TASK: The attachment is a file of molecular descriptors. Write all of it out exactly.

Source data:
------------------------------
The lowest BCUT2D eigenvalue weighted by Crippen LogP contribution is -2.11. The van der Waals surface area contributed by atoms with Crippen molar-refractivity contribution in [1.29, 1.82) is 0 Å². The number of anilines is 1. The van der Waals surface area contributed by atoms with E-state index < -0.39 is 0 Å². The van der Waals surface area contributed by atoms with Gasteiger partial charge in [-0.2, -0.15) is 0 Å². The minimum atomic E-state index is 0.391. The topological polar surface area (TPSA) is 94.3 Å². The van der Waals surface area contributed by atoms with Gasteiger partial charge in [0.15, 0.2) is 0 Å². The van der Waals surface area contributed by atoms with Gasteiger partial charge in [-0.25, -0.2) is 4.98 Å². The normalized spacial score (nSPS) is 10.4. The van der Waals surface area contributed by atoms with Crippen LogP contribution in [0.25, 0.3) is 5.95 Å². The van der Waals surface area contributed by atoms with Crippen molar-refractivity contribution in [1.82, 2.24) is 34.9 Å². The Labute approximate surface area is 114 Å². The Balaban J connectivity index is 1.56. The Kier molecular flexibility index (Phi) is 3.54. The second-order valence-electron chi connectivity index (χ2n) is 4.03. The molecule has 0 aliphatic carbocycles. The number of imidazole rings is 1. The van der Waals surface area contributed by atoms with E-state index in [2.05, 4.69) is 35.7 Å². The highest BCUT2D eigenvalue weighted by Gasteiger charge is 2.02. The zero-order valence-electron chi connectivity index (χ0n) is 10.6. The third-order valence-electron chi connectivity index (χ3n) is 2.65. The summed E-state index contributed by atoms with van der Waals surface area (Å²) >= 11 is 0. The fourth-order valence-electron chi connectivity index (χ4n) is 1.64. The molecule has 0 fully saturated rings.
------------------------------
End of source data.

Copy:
The lowest BCUT2D eigenvalue weighted by Crippen LogP contribution is -2.11. The van der Waals surface area contributed by atoms with Crippen molar-refractivity contribution in [1.29, 1.82) is 0 Å². The number of anilines is 1. The van der Waals surface area contributed by atoms with E-state index < -0.39 is 0 Å². The van der Waals surface area contributed by atoms with Gasteiger partial charge in [-0.2, -0.15) is 0 Å². The minimum atomic E-state index is 0.391. The topological polar surface area (TPSA) is 94.3 Å². The van der Waals surface area contributed by atoms with Gasteiger partial charge in [0.15, 0.2) is 0 Å². The van der Waals surface area contributed by atoms with Gasteiger partial charge in [-0.25, -0.2) is 4.98 Å². The normalized spacial score (nSPS) is 10.4. The van der Waals surface area contributed by atoms with Crippen LogP contribution in [0.25, 0.3) is 5.95 Å². The van der Waals surface area contributed by atoms with Crippen molar-refractivity contribution in [1.82, 2.24) is 34.9 Å². The Labute approximate surface area is 114 Å². The Balaban J connectivity index is 1.56. The Kier molecular flexibility index (Phi) is 3.54. The second-order valence-electron chi connectivity index (χ2n) is 4.03. The molecule has 0 aliphatic carbocycles. The number of imidazole rings is 1. The van der Waals surface area contributed by atoms with E-state index in [2.05, 4.69) is 35.7 Å². The highest BCUT2D eigenvalue weighted by Gasteiger charge is 2.02. The zero-order valence-electron chi connectivity index (χ0n) is 10.6. The third-order valence-electron chi connectivity index (χ3n) is 2.65. The summed E-state index contributed by atoms with van der Waals surface area (Å²) >= 11 is 0. The fourth-order valence-electron chi connectivity index (χ4n) is 1.64. The molecule has 0 fully saturated rings.